I only realized the other day, when I was reviewing Alfred Hitchcock’s favorite 1943 film The Shadow of a Doubt. Joseph Cotten, with his back to us, opens a door, walks through it, and climbs a ladder, followed by the camera. No biggie about it, no? No—except it was impossible for the camera, a huge Mitchell of the time, to get through that door. The secret is that, during the filming, the portal opened, wall and all, becoming a free space. Only then did I realize that I’ve seen this in many movies in the past.
In “Casablanca” (1942), in the exciting sequence in Humphrey Bogart’s nightclub, in which Paul Henreid orders the house band to play the Marseillaise to drown out the “Die Wacht am Rhein” sung at the Nazi officers’ table, they are seen at best. five musicians on stage. But after a while, when the French join in a chorus, what you hear on the soundtrack is the huge Warner orchestra, with 50 figures. And again, how did I not notice before?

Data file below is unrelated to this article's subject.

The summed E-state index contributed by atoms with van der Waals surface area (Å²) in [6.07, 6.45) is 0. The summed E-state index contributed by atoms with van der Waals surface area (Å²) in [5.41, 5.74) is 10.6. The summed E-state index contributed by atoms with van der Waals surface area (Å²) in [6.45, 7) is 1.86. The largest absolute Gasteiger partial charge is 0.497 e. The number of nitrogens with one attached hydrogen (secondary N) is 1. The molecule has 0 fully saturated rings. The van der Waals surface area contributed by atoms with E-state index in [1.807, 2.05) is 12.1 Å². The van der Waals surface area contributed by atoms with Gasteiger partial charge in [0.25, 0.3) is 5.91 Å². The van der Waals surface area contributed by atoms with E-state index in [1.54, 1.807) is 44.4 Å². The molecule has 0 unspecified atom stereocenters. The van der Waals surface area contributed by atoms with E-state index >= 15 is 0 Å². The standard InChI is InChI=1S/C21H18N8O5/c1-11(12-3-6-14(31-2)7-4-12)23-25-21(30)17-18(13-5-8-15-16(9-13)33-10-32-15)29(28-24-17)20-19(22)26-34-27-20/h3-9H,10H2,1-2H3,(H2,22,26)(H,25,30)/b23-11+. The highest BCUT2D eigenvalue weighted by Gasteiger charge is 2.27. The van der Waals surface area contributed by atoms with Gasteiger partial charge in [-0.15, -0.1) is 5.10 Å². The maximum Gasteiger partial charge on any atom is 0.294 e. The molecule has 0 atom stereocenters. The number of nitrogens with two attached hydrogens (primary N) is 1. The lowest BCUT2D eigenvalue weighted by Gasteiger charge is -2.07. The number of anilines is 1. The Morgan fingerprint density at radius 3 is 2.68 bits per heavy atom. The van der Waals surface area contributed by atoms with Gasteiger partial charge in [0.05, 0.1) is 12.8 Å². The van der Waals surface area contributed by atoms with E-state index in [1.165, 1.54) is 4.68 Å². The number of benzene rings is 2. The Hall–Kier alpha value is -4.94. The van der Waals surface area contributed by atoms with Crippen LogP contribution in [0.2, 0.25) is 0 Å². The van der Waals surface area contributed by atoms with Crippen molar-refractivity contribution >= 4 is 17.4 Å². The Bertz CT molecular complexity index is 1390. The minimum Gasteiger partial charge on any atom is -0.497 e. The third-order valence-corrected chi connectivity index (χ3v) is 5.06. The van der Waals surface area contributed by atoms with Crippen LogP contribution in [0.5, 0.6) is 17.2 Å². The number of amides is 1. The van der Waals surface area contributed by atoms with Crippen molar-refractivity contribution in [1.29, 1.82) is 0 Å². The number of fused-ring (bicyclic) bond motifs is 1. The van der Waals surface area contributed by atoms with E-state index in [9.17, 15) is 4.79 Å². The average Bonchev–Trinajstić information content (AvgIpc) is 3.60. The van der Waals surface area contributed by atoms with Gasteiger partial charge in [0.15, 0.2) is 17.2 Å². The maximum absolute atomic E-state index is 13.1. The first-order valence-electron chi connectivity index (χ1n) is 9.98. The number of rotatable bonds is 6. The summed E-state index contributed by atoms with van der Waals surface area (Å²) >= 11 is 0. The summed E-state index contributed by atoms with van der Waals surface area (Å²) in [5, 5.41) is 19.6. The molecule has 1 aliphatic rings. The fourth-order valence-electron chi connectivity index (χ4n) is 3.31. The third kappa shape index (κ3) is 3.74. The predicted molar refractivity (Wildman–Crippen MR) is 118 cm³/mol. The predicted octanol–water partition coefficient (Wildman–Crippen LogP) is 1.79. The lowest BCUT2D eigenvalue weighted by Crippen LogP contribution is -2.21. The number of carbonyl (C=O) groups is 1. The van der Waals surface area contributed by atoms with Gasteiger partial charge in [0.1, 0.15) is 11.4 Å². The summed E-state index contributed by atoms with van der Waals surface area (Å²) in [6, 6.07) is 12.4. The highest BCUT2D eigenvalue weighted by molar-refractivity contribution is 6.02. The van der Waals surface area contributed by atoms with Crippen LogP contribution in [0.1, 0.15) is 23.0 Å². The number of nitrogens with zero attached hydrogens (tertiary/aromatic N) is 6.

I didn’t understand why the fun of cinema, at least the American one, lay in making tricks, special effects, invisible. And we didn’t see them, just as we found it natural that the characters didn’t do certain things in real life. Examples:
Nobody lost teeth when being punched. Nobody locked the car in the street. No one left through the steering wheel door. Nobody asked the price—the guy was already taking the right money out of his pocket, paying and there was no change. Nobody said goodbye when they hung up the phone. Nobody completed a meal—something happened and the guy got up from the table with the first mouthful. Nobody woke up disheveled. When jumping out of bed, everyone put on a robe over their pajamas or nightgown. No one peed before washing their face—or after.
Since I don’t go to the movies now, I don’t know if it’s still like that. All I know is that in today’s movies, when someone kills 30 enemies with a flying pirouette or blows up an entire city alone, it’s a trick.
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